6. Nishino J, Mano S: The number of candidate variants in exome sequencing for mendelian disease under no genetic heterogeneity. Comput Math Methods Med 2013; 2013: 179761. | Article | PubMed |
  7. Javed A, Agrawal S, Ng PC: Phen-Gen: combining phenotype and genotype to analyze rare disorders. Nat Methods 2014; 11: 935–937. | Article | PubMed | CAS |
  8. Robinson P, Kohler S, Oellrich A et al: Improved exome prioritization of disease genes through cross species phenotype comparison. Genome Res 2013; 24: 340–348. | Article | PubMed |
  9. Gonzalez-Perez A, Lopez-Bigas N: Improving the assessment of the outcome of nonsynonymous SNVs with a consensus deleteriousness score, Condel. Am J Hum Genet 2011; 88: 440–449. | Article | PubMed | ISI | CAS |
  10. Lopes MC, Joyce C, Ritchie GR et al: A combined functional annotation score for non-synonymous variants. Hum Hered 2012; 73: 47–51. | Article | PubMed | CAS |
  11. Li MX, Kwan JS, Bao SY et al: Predicting mendelian disease-causing non-synonymous single nucleotide variants in exome sequencing studies. PLoS Genet 2013; 9: e1003143. | Article | PubMed | CAS |
  12. Kircher M, Witten DM, Jain P, O'Roak BJ, Cooper GM, Shendure J: A general framework for estimating the relative pathogenicity of human genetic variants. Nat Genet 2014; 46: 310–315. | Article | PubMed | ISI | CAS |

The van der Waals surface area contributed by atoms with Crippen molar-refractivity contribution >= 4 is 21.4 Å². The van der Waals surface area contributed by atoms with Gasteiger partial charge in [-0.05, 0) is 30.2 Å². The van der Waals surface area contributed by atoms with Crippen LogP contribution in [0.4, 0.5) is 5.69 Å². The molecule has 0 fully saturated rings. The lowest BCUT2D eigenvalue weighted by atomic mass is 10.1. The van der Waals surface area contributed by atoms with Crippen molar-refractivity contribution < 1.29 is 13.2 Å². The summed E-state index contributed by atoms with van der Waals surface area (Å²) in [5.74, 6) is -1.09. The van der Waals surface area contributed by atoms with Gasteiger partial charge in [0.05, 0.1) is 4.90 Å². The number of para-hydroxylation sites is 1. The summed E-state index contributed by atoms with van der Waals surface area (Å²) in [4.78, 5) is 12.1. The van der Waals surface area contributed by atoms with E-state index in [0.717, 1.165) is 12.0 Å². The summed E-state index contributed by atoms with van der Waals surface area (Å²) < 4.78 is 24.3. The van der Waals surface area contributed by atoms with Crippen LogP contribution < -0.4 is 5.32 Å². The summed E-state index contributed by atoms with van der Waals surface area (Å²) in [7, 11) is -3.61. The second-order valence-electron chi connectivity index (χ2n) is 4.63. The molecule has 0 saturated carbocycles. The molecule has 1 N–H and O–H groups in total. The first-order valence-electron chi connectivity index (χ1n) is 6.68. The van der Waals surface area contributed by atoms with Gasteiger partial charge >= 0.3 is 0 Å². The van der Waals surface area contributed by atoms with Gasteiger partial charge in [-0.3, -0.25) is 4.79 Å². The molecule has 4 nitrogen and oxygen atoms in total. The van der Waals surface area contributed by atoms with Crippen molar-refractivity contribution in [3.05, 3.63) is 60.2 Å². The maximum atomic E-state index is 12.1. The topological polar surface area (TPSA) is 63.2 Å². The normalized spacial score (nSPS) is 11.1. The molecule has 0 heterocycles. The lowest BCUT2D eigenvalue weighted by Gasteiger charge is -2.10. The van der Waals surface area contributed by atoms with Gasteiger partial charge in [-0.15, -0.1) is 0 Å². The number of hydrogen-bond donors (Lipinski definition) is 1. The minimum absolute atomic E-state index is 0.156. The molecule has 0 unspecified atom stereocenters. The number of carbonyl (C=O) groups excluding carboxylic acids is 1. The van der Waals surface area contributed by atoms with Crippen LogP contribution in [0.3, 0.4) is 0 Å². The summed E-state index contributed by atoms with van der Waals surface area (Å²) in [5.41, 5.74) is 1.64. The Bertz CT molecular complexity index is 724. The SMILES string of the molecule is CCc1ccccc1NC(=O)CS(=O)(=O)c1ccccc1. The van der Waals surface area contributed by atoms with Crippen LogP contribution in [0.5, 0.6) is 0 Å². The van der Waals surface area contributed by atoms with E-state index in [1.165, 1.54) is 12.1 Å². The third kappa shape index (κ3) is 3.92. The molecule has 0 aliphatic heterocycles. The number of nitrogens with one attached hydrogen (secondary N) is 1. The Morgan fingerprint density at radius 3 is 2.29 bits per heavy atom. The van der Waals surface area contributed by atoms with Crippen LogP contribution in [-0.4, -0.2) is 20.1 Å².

13. Ng SB, Bigham AW, Buckingham KJ et al: Exome sequencing identifies MLL2 mutations as a cause of Kabuki syndrome. Nat Genet 2010; 42: 790–793. | Article | PubMed | ISI | CAS |
  14. Sobreira NL, Cirulli ET, Avramopoulos D et al: Whole-genome sequencing of a single proband together with linkage analysis identifies a Mendelian disease gene. PLoS Genet 2010; 6: e1000991. | Article | PubMed | CAS |
  15. Yang Y, Muzny DM, Reid JG et al: Clinical whole-exome sequencing for the diagnosis of mendelian disorders. N Engl J Med 2013; 369: 1502–1511. | Article | PubMed | ISI | CAS |
  16. Roach JC, Glusman G, Smit AF et al: Analysis of genetic inheritance in a family quartet by whole-genome sequencing. Science 2010; 328: 636–639. | Article | PubMed | ISI | CAS |
  17. Bilguvar K, Ozturk AK, Louvi A et al: Whole-exome sequencing identifies recessive WDR62 mutations in severe brain malformations. Nature 2010; 467: 207–210. | Article | PubMed | ISI | CAS |
  18. MacArthur DG, Balasubramanian S, Frankish A et al: A systematic survey of loss-of-function variants in human protein-coding genes. Science 2012; 335: 823–828. | Article | PubMed | ISI | CAS |
  19. MacArthur DG, Tyler-Smith C: Loss-of-function variants in the genomes of healthy humans. Hum Mol Genet 2010; 19: R125–R130. | Article | PubMed | CAS |
  20. Exome Variant Server, NHLBI GO Exome Sequencing Project (ESP), Seattle, WA, USA. URL http://evs.gs.washington.edu/EVS/. (accessed August 2013).